In this question, Hephaestus Aetnaean posted the following cool movie:

which showed the following still:

enter image description here

As indicated by the red circles (the yellow marking can be ignored) there seem to be a few hotspots visible on the IR image. What are these hotspots? They seem to be rather random, so I'm not sure what they exactly are.

  • 4
    $\begingroup$ the one near the nose is a heated air data probe (see the video at 0:18) $\endgroup$
    – Federico
    Commented Feb 17, 2016 at 9:12
  • $\begingroup$ Sorry for the yellow spot, it was my first attempt to mark the spots, but I didn't found it obvious enough and couldn't be bothered to make a new screen capture :p $\endgroup$
    – ROIMaison
    Commented Feb 17, 2016 at 9:16
  • $\begingroup$ The yellow spot is probably the sun reflection (yes I understand you painted it yellow, but its on the canopy where the sun would typically reflect). $\endgroup$
    – Ron Beyer
    Commented Feb 17, 2016 at 13:54
  • 3
    $\begingroup$ The hot spot in the cockpit could be the pilot's cigar. $\endgroup$
    – Mike Brass
    Commented Dec 28, 2017 at 0:39

2 Answers 2


In this picture from Wikipedia it can be clearly seen that the two along the bottom of the fuselage are both heated air data probes, as Federico pointed out. The probes are heated to prevent ice from forming and blocking air flow to the sensors. The forward one is a pitot probe, and the aft one is a total temperature probe. The AOA sensor can also be seen as a much smaller hot spot above the forward pitot probe.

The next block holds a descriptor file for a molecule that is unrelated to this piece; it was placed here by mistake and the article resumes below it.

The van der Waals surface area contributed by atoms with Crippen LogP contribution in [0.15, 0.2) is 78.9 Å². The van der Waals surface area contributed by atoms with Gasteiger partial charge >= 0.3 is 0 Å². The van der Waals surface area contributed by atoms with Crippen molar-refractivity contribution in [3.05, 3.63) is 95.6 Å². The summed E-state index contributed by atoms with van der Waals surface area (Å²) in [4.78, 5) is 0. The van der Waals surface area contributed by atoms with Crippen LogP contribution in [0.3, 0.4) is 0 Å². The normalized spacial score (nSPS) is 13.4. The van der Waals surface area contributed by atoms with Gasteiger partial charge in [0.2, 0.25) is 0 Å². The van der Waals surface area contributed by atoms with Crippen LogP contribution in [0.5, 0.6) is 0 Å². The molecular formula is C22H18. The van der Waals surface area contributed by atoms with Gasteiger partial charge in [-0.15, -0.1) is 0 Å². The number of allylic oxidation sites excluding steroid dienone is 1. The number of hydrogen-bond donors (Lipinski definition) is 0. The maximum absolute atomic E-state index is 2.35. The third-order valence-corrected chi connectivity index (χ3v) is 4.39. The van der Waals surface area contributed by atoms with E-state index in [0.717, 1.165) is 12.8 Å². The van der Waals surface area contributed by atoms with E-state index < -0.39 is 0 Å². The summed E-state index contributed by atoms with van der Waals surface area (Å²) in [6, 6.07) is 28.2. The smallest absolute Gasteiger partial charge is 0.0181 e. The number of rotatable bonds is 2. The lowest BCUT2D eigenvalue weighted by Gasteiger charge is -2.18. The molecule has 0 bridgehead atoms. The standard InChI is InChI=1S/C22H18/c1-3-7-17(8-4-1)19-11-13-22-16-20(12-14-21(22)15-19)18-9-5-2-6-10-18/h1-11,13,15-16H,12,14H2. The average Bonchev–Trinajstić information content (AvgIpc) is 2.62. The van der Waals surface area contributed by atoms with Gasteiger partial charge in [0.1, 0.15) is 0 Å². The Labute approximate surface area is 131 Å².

I agree with Ron Beyer that the top area is probably the sun reflecting off of the canopy. The lower area is probably a sun reflection as well, off of the external fuel tank. You can see in the video that these areas are not always visible, and move as the F-16 flies past, consistent with a reflection.

F-16 nose with areas circled

  • 1
    $\begingroup$ Good answer but to clarify the forward probe is only the Pitot probe. The static port is further back flush with the aircraft skin. They work together in the same system. The system itself is referred to the Pitot-static system. Just wanted to clarify it. $\endgroup$
    – Mark
    Commented Feb 18, 2016 at 20:31
  • $\begingroup$ @Mark thanks, fixed. $\endgroup$
    – fooot
    Commented Feb 18, 2016 at 20:45

I believe what you are seeing is the infrared image picking up heat sources. As the plane flies through the air friction is caused with any object sticking out from the skin of the aircraft. The nose of the aircraft has a Pitot tube which by design sticks out in the airstream. This causes a lot of friction. Additionally the pitot tube is heated to prevent ice from clogging the tube. As for the other spots, I am unsure as to the devices but they appear to be in the airstream as well. Perhaps some are small antennas.


You must log in to answer this question.

Not the answer you're looking for? Browse other questions tagged .